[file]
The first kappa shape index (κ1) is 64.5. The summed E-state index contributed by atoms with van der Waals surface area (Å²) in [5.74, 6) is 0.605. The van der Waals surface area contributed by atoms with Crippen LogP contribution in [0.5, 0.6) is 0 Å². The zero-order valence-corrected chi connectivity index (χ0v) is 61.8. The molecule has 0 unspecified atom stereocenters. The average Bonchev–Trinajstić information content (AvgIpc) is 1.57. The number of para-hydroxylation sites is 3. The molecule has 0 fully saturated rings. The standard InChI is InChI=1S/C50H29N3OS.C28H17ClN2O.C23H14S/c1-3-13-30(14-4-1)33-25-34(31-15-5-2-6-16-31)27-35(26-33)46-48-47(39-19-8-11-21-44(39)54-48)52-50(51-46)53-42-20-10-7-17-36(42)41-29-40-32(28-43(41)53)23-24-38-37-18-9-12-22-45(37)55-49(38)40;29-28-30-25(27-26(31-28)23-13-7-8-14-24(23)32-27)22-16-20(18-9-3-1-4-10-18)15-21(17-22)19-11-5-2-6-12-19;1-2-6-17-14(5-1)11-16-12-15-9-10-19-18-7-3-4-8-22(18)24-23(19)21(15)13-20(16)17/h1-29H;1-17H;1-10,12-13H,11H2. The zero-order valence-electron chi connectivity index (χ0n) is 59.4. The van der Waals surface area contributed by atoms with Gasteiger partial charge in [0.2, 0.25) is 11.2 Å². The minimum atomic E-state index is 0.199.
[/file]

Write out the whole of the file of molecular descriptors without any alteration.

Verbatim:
The first kappa shape index (κ1) is 64.5. The summed E-state index contributed by atoms with van der Waals surface area (Å²) in [5.74, 6) is 0.605. The van der Waals surface area contributed by atoms with Crippen LogP contribution in [0.5, 0.6) is 0 Å². The zero-order valence-corrected chi connectivity index (χ0v) is 61.8. The molecule has 0 unspecified atom stereocenters. The average Bonchev–Trinajstić information content (AvgIpc) is 1.57. The number of para-hydroxylation sites is 3. The molecule has 0 fully saturated rings. The standard InChI is InChI=1S/C50H29N3OS.C28H17ClN2O.C23H14S/c1-3-13-30(14-4-1)33-25-34(31-15-5-2-6-16-31)27-35(26-33)46-48-47(39-19-8-11-21-44(39)54-48)52-50(51-46)53-42-20-10-7-17-36(42)41-29-40-32(28-43(41)53)23-24-38-37-18-9-12-22-45(37)55-49(38)40;29-28-30-25(27-26(31-28)23-13-7-8-14-24(23)32-27)22-16-20(18-9-3-1-4-10-18)15-21(17-22)19-11-5-2-6-12-19;1-2-6-17-14(5-1)11-16-12-15-9-10-19-18-7-3-4-8-22(18)24-23(19)21(15)13-20(16)17/h1-29H;1-17H;1-10,12-13H,11H2. The zero-order valence-electron chi connectivity index (χ0n) is 59.4. The van der Waals surface area contributed by atoms with Gasteiger partial charge in [0.2, 0.25) is 11.2 Å². The minimum atomic E-state index is 0.199.